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Epidemiology and control of human schistosomiasis in Tanzania

Humphrey D Mazigo1234*, Fred Nuwaha2, Safari M Kinung’hi3, Domenica Morona1, Angela Pinot de Moira4, Shona Wilson4, Jorg Heukelbach5 and David W Dunne4

Author Affiliations

1 Department of Medical Parasitology and Entomology, School of Medicine, Catholic University of Health and Allied Sciences, P.O. Box 1464, Mwanza, Tanzania

2 Department of Environmental Health and Communicable Disease Control, School of Public Health|, College of Health Sciences, Makerere University, P.O. Box 7072, Kampala, Uganda

3 National Institute for Medical Research, Mwanza Research Centre, P.O. Box 1462, Mwanza, Tanzania

4 Department of Pathology, Parasitology Section, Cambridge University, Tennis Court Road, Cambridge, CB2 1QP, UK

5 Department of Community Health, School of Medicine, Federal University of Ceará, Ceará, Fortaleza, Brazil

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Parasites & Vectors 2012, 5:274  doi:10.1186/1756-3305-5-274

Published: 28 November 2012


In Tanzania, the first cases of schistosomiasis were reported in the early 19th century. Since then, various studies have reported prevalences of up to 100% in some areas. However, for many years, there have been no sustainable control programmes and systematic data from observational and control studies are very limited in the public domain. To cover that gap, the present article reviews the epidemiology, malacology, morbidity, and the milestones the country has made in efforts to control schistosomiasis and discusses future control approaches. The available evidence indicates that, both urinary and intestinal schistosomiasis are still highly endemic in Tanzania and cause significant morbidity.Mass drug administration using praziquantel, currently used as a key intervention measure, has not been successful in decreasing prevalence of infection. There is therefore an urgent need to revise the current approach for the successful control of the disease. Clearly, these need to be integrated control measures.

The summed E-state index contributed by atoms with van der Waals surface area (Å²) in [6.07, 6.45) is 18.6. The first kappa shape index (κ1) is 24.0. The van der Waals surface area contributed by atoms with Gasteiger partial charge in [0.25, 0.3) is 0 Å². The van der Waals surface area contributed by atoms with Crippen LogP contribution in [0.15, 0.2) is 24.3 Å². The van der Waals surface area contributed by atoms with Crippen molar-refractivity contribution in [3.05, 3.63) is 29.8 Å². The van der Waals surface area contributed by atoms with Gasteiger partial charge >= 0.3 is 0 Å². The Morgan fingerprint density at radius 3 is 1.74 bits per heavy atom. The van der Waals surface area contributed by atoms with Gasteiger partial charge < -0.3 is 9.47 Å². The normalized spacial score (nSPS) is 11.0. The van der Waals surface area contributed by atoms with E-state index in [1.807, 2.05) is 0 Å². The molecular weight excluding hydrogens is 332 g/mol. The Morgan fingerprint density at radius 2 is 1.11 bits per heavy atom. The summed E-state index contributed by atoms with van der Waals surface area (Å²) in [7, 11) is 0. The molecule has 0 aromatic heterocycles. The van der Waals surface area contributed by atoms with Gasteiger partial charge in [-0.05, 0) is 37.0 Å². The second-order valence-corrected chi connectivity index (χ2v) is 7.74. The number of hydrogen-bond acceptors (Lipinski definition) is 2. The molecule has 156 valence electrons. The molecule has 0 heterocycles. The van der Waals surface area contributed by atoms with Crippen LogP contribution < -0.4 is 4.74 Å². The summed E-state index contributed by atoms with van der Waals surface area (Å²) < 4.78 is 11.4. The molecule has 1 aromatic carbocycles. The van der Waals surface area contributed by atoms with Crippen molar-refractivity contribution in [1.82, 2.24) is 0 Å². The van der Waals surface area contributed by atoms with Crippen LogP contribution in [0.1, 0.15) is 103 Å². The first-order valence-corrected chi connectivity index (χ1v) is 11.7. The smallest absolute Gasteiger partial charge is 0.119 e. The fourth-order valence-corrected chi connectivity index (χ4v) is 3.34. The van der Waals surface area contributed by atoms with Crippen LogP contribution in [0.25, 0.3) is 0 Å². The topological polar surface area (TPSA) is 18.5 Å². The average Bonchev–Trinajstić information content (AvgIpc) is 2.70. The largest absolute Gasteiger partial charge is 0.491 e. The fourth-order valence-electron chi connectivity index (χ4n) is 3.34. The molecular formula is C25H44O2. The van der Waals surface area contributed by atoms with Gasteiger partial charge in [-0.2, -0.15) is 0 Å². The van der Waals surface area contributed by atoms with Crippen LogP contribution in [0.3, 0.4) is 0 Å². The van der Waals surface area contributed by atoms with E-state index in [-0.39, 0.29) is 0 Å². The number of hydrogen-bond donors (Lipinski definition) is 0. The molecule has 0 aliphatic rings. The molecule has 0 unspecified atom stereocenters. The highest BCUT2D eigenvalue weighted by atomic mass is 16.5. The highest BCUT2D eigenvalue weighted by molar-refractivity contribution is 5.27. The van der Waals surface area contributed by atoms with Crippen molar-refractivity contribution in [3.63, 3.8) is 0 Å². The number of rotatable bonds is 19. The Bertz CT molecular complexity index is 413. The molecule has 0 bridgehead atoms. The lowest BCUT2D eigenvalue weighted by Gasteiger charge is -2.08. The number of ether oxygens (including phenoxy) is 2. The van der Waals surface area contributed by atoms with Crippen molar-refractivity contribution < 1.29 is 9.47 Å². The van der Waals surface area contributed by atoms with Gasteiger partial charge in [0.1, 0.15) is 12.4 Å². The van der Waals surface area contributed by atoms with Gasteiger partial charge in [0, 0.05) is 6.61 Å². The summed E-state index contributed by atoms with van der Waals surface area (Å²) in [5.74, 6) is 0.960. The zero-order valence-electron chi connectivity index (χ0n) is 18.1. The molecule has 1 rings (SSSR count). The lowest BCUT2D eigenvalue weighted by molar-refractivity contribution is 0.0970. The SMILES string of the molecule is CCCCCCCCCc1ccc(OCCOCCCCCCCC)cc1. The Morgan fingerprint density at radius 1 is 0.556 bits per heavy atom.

Schistosomiasis; S. mansoni; S. Mansoni; epidemiology; morbidity; control; Tanzania